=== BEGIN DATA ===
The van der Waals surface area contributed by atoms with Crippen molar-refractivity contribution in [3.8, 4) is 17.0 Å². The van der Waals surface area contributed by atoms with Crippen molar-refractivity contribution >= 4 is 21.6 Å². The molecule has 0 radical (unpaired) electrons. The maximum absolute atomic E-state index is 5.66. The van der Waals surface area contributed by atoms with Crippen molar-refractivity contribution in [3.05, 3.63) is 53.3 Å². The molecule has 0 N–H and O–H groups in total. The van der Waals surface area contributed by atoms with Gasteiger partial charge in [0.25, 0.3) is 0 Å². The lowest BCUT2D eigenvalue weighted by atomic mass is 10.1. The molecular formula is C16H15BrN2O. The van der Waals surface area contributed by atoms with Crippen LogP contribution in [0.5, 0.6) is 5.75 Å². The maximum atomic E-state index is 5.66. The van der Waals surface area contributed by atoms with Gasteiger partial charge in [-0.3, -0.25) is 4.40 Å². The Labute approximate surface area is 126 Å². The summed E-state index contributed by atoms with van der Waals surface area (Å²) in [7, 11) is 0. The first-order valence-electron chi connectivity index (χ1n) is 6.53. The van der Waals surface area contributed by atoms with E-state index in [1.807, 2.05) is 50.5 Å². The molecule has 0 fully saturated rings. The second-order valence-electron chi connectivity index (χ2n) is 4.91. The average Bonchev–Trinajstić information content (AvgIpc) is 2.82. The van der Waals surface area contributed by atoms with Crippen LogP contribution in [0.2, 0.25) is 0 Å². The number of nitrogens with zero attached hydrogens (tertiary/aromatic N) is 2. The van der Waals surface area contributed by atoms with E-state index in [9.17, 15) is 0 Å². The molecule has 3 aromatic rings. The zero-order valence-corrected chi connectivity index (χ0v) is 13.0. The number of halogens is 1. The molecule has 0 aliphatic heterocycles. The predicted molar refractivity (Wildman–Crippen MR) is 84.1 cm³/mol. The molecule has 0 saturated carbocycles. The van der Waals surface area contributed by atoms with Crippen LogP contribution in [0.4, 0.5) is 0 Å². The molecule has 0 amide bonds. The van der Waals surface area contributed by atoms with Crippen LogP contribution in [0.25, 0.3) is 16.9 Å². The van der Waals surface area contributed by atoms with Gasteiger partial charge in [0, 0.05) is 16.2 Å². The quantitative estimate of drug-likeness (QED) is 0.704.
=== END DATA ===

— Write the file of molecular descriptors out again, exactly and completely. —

The van der Waals surface area contributed by atoms with Crippen molar-refractivity contribution in [3.8, 4) is 17.0 Å². The van der Waals surface area contributed by atoms with Crippen molar-refractivity contribution >= 4 is 21.6 Å². The molecule has 0 radical (unpaired) electrons. The maximum absolute atomic E-state index is 5.66. The van der Waals surface area contributed by atoms with Crippen molar-refractivity contribution in [3.05, 3.63) is 53.3 Å². The molecule has 0 N–H and O–H groups in total. The van der Waals surface area contributed by atoms with Gasteiger partial charge in [0.25, 0.3) is 0 Å². The lowest BCUT2D eigenvalue weighted by atomic mass is 10.1. The molecular formula is C16H15BrN2O. The van der Waals surface area contributed by atoms with Crippen LogP contribution in [0.5, 0.6) is 5.75 Å². The maximum atomic E-state index is 5.66. The van der Waals surface area contributed by atoms with Gasteiger partial charge in [-0.3, -0.25) is 4.40 Å². The Labute approximate surface area is 126 Å². The summed E-state index contributed by atoms with van der Waals surface area (Å²) in [7, 11) is 0. The first-order valence-electron chi connectivity index (χ1n) is 6.53. The van der Waals surface area contributed by atoms with E-state index in [1.807, 2.05) is 50.5 Å². The molecule has 0 fully saturated rings. The second-order valence-electron chi connectivity index (χ2n) is 4.91. The average Bonchev–Trinajstić information content (AvgIpc) is 2.82. The van der Waals surface area contributed by atoms with Crippen LogP contribution in [0.2, 0.25) is 0 Å². The number of nitrogens with zero attached hydrogens (tertiary/aromatic N) is 2. The van der Waals surface area contributed by atoms with E-state index in [9.17, 15) is 0 Å². The molecule has 3 aromatic rings. The zero-order valence-corrected chi connectivity index (χ0v) is 13.0. The number of halogens is 1. The molecule has 0 aliphatic heterocycles. The predicted molar refractivity (Wildman–Crippen MR) is 84.1 cm³/mol. The molecule has 0 saturated carbocycles. The van der Waals surface area contributed by atoms with Crippen LogP contribution in [0.4, 0.5) is 0 Å². The molecule has 0 amide bonds. The van der Waals surface area contributed by atoms with Crippen LogP contribution in [0.25, 0.3) is 16.9 Å². The van der Waals surface area contributed by atoms with Gasteiger partial charge in [0, 0.05) is 16.2 Å². The quantitative estimate of drug-likeness (QED) is 0.704.